Because Respondents are correct as a matter of law that each mining plan will be reviewed upon its own customized administrative record, I disagree with Petitioner that the claims "arise out of the same transaction or occurrence" or "present some common question of law or fact" such that severance would be improper, see Preacher v. Wile y, No. 09-cv-278, 2009 WL 6409350 at *2 (D. Colo. Nov. 20, 2009), or, by extension, that there is a risk of inconsistent judgment or a judicial economy to be gained by litigating all alleged claims in one suit. If some claims succeed and some claims fail, then that does not necessarily mean that the judgments are inconsistent; rather that scenario may very well mean that some mining plans were approved legally and others illegally. As concerns any theoretical judicial economy, WEG does not explain what judicial economy might be achieved by litigating all of the alleged claims in one suit. It simply declares that "dividing one case into three, as will happen if the Court grants both of the pending motions to sever and transfer, does not serve judicial economy." While the division of a case often will not serve judicial economy, a blanket statement asserting that as a self-evident truth will not do. Whether judicial economy is served depends entirely upon the nature of the claims involved. Given the distinct circumstances and requirements for public participation underlying each of the seven decisions at issue in the instant suit's claims, I do not see what is to be economized by litigating the seven decisions in one action.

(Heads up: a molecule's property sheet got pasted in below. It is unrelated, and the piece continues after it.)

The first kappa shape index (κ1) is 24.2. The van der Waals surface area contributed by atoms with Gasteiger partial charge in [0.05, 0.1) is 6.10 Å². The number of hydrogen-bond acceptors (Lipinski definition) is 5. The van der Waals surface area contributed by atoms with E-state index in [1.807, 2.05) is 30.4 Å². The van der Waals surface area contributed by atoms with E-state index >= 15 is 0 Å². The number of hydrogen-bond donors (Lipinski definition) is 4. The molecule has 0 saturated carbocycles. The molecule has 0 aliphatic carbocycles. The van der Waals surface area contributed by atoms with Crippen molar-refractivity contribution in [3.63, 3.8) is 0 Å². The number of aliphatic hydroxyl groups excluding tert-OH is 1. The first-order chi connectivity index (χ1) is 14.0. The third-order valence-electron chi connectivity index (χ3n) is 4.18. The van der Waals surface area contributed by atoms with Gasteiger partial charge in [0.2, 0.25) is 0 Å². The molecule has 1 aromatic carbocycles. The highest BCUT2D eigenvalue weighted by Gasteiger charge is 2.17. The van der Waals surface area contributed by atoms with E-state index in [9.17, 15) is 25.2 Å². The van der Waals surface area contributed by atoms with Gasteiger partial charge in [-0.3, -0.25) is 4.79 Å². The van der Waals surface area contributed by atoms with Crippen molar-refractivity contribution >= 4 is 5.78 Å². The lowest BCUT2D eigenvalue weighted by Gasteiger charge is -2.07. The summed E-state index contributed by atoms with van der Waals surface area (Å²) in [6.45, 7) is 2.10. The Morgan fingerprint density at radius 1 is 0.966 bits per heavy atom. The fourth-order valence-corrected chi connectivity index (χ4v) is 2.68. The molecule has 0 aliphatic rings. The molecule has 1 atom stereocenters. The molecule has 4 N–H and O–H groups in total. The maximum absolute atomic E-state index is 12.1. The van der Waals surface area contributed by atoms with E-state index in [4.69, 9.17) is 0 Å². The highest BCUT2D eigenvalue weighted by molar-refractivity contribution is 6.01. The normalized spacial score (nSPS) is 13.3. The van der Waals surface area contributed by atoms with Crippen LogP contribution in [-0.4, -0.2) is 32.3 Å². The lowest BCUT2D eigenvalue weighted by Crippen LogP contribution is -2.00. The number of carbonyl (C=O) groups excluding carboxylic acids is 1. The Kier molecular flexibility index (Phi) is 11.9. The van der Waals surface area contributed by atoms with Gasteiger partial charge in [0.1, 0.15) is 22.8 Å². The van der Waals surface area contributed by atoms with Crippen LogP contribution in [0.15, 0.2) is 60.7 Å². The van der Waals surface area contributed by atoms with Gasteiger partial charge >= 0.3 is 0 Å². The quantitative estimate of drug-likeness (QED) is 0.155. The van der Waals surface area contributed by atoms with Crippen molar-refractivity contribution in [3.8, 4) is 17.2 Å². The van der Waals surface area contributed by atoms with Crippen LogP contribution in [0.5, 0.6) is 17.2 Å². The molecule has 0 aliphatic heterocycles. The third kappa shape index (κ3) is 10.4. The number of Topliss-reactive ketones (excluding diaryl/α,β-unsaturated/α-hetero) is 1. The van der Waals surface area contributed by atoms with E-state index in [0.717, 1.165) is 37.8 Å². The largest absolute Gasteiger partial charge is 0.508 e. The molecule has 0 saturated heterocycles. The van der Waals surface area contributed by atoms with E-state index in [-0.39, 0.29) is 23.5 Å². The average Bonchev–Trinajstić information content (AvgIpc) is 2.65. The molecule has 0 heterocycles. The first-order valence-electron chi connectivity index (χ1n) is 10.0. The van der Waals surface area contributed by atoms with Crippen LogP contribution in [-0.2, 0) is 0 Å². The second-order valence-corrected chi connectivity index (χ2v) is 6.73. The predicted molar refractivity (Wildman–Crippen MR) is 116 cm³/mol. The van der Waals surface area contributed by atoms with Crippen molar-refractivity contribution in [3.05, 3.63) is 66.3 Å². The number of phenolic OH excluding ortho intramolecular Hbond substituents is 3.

In addition to arguing that judicial economy favors litigating this action by the whole and in the District of Colorado, WEG contends that a finding of misjoinder must predicate severance under Fed.R.Civ.P. 21. I disagree. Rule 21 provides that "[o]n motion, or on its own, the court may at any time, on just terms, add or drop a party. The court may also sever any claim against a party." Although the Tenth Circuit has not opined on the matter, it does not appear to have ever been presented with the question, and districts within the Tenth Circuit, including the District of Colorado have held that misjoinder is not a perquisite for severance. Starr v. City of Lakewood, No. 08-cv-01390-WYD-KLM, 2008 WL 4861955, *1 (D.Colo. Nov. 10, 2008); Bicycle Peddler, LLC v. John Does 1-177, No. 13-cv-671, 2013 WL 1103473 (D. Colo. Mar. 15, 2013); Tab Exp. Intern. v. Aviation Sim. Tech., 215 F.R.D. 621, 622 (D.Kan.2003)